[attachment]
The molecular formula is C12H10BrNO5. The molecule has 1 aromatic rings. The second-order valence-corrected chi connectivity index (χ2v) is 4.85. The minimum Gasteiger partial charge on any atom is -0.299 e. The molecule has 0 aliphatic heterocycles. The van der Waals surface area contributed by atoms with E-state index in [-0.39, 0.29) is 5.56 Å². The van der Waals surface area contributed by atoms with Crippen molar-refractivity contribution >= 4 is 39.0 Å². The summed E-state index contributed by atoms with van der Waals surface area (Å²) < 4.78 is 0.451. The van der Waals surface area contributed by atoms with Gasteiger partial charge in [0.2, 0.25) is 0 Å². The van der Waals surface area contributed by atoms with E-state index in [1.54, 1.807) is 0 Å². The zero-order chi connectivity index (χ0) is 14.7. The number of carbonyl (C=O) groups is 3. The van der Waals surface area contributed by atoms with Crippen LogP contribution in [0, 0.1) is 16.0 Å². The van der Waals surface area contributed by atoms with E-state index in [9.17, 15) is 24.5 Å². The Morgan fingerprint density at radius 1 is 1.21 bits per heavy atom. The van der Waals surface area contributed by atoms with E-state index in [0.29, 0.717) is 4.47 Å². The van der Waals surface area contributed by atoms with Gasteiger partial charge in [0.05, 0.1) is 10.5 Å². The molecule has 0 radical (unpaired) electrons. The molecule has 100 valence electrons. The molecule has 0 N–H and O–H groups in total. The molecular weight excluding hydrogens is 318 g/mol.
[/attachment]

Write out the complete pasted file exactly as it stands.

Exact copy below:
The molecular formula is C12H10BrNO5. The molecule has 1 aromatic rings. The second-order valence-corrected chi connectivity index (χ2v) is 4.85. The minimum Gasteiger partial charge on any atom is -0.299 e. The molecule has 0 aliphatic heterocycles. The van der Waals surface area contributed by atoms with E-state index in [-0.39, 0.29) is 5.56 Å². The van der Waals surface area contributed by atoms with Crippen molar-refractivity contribution >= 4 is 39.0 Å². The summed E-state index contributed by atoms with van der Waals surface area (Å²) < 4.78 is 0.451. The van der Waals surface area contributed by atoms with Gasteiger partial charge in [0.2, 0.25) is 0 Å². The van der Waals surface area contributed by atoms with E-state index in [1.54, 1.807) is 0 Å². The zero-order chi connectivity index (χ0) is 14.7. The number of carbonyl (C=O) groups is 3. The van der Waals surface area contributed by atoms with Crippen LogP contribution in [0, 0.1) is 16.0 Å². The van der Waals surface area contributed by atoms with E-state index in [9.17, 15) is 24.5 Å². The Morgan fingerprint density at radius 1 is 1.21 bits per heavy atom. The van der Waals surface area contributed by atoms with E-state index in [0.29, 0.717) is 4.47 Å². The van der Waals surface area contributed by atoms with Gasteiger partial charge in [0.05, 0.1) is 10.5 Å². The molecule has 0 radical (unpaired) electrons. The molecule has 100 valence electrons. The molecule has 0 N–H and O–H groups in total. The molecular weight excluding hydrogens is 318 g/mol.